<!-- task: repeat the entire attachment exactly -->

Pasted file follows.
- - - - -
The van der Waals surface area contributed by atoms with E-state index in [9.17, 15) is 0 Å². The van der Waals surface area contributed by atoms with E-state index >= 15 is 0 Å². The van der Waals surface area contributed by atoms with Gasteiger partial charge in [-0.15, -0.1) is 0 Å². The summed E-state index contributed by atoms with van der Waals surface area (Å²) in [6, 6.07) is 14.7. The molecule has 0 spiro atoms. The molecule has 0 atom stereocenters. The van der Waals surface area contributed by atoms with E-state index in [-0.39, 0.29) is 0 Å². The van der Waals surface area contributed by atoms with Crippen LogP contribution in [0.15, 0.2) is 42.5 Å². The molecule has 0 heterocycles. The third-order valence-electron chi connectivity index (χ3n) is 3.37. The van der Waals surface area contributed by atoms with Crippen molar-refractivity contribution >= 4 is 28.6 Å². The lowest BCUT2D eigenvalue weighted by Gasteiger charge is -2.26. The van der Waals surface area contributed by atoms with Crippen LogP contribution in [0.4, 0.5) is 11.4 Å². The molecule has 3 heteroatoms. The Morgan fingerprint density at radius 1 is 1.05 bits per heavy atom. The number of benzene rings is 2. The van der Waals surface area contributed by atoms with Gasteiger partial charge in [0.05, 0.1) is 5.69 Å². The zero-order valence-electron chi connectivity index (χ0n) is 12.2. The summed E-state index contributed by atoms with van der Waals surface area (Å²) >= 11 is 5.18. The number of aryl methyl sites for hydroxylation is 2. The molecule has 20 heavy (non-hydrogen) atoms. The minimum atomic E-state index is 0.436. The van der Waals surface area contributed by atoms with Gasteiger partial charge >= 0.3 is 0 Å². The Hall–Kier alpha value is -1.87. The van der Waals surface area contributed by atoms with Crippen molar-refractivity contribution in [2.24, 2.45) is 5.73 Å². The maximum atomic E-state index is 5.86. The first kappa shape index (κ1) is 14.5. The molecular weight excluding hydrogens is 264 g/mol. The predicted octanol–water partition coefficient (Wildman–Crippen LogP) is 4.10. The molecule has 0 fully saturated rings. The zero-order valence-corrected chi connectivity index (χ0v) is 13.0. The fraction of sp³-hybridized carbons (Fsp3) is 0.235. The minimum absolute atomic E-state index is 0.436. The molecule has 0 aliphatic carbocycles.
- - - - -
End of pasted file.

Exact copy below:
The van der Waals surface area contributed by atoms with E-state index in [9.17, 15) is 0 Å². The van der Waals surface area contributed by atoms with E-state index >= 15 is 0 Å². The van der Waals surface area contributed by atoms with Gasteiger partial charge in [-0.15, -0.1) is 0 Å². The summed E-state index contributed by atoms with van der Waals surface area (Å²) in [6, 6.07) is 14.7. The molecule has 0 spiro atoms. The molecule has 0 atom stereocenters. The van der Waals surface area contributed by atoms with E-state index in [-0.39, 0.29) is 0 Å². The van der Waals surface area contributed by atoms with Crippen LogP contribution in [0.15, 0.2) is 42.5 Å². The molecule has 0 heterocycles. The third-order valence-electron chi connectivity index (χ3n) is 3.37. The van der Waals surface area contributed by atoms with Crippen molar-refractivity contribution >= 4 is 28.6 Å². The lowest BCUT2D eigenvalue weighted by Gasteiger charge is -2.26. The van der Waals surface area contributed by atoms with Crippen LogP contribution in [0.4, 0.5) is 11.4 Å². The molecule has 3 heteroatoms. The Morgan fingerprint density at radius 1 is 1.05 bits per heavy atom. The number of benzene rings is 2. The van der Waals surface area contributed by atoms with Gasteiger partial charge in [0.05, 0.1) is 5.69 Å². The zero-order valence-electron chi connectivity index (χ0n) is 12.2. The summed E-state index contributed by atoms with van der Waals surface area (Å²) >= 11 is 5.18. The number of aryl methyl sites for hydroxylation is 2. The molecule has 20 heavy (non-hydrogen) atoms. The minimum atomic E-state index is 0.436. The van der Waals surface area contributed by atoms with Gasteiger partial charge >= 0.3 is 0 Å². The Hall–Kier alpha value is -1.87. The van der Waals surface area contributed by atoms with Crippen molar-refractivity contribution in [2.24, 2.45) is 5.73 Å². The maximum atomic E-state index is 5.86. The first kappa shape index (κ1) is 14.5. The molecular weight excluding hydrogens is 264 g/mol. The predicted octanol–water partition coefficient (Wildman–Crippen LogP) is 4.10. The molecule has 0 fully saturated rings. The zero-order valence-corrected chi connectivity index (χ0v) is 13.0. The fraction of sp³-hybridized carbons (Fsp3) is 0.235. The minimum absolute atomic E-state index is 0.436. The molecule has 0 aliphatic carbocycles.